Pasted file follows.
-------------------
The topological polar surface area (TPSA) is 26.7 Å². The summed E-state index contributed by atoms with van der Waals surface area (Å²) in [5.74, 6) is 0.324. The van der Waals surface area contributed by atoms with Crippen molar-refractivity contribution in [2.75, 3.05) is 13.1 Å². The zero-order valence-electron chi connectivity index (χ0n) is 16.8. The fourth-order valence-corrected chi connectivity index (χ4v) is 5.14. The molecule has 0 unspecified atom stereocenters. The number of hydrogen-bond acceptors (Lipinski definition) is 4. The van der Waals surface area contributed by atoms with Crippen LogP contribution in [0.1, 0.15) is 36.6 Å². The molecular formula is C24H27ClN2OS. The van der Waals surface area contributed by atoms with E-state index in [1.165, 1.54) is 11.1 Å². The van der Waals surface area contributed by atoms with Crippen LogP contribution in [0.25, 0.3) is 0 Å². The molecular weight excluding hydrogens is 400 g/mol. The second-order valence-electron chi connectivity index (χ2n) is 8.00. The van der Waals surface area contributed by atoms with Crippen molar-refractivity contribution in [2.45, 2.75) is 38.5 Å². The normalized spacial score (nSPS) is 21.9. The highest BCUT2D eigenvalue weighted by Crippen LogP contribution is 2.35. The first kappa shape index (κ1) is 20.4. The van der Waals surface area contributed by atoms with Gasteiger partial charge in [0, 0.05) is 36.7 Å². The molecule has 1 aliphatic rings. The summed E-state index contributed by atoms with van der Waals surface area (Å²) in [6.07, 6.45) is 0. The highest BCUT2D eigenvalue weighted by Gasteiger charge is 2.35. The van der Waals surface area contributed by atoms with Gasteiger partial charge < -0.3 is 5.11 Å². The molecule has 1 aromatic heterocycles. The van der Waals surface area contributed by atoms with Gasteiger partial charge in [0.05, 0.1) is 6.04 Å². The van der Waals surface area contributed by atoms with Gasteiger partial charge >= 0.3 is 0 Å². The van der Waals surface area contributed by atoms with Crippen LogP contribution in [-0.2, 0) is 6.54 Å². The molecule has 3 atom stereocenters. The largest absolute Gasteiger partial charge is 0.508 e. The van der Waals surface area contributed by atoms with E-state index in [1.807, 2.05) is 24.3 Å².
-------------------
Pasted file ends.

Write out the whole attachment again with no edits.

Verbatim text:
The topological polar surface area (TPSA) is 26.7 Å². The summed E-state index contributed by atoms with van der Waals surface area (Å²) in [5.74, 6) is 0.324. The van der Waals surface area contributed by atoms with Crippen molar-refractivity contribution in [2.75, 3.05) is 13.1 Å². The zero-order valence-electron chi connectivity index (χ0n) is 16.8. The fourth-order valence-corrected chi connectivity index (χ4v) is 5.14. The molecule has 0 unspecified atom stereocenters. The number of hydrogen-bond acceptors (Lipinski definition) is 4. The van der Waals surface area contributed by atoms with Crippen LogP contribution in [0.1, 0.15) is 36.6 Å². The molecular formula is C24H27ClN2OS. The van der Waals surface area contributed by atoms with E-state index in [1.165, 1.54) is 11.1 Å². The van der Waals surface area contributed by atoms with Crippen LogP contribution in [0.25, 0.3) is 0 Å². The molecular weight excluding hydrogens is 400 g/mol. The second-order valence-electron chi connectivity index (χ2n) is 8.00. The van der Waals surface area contributed by atoms with Crippen molar-refractivity contribution in [2.45, 2.75) is 38.5 Å². The normalized spacial score (nSPS) is 21.9. The highest BCUT2D eigenvalue weighted by Crippen LogP contribution is 2.35. The first kappa shape index (κ1) is 20.4. The van der Waals surface area contributed by atoms with Gasteiger partial charge in [0, 0.05) is 36.7 Å². The molecule has 1 aliphatic rings. The summed E-state index contributed by atoms with van der Waals surface area (Å²) in [6.07, 6.45) is 0. The highest BCUT2D eigenvalue weighted by Gasteiger charge is 2.35. The van der Waals surface area contributed by atoms with Gasteiger partial charge < -0.3 is 5.11 Å². The molecule has 1 aromatic heterocycles. The van der Waals surface area contributed by atoms with Gasteiger partial charge in [0.05, 0.1) is 6.04 Å². The van der Waals surface area contributed by atoms with Gasteiger partial charge >= 0.3 is 0 Å². The van der Waals surface area contributed by atoms with Crippen LogP contribution in [-0.2, 0) is 6.54 Å². The molecule has 3 atom stereocenters. The largest absolute Gasteiger partial charge is 0.508 e. The van der Waals surface area contributed by atoms with E-state index in [1.807, 2.05) is 24.3 Å².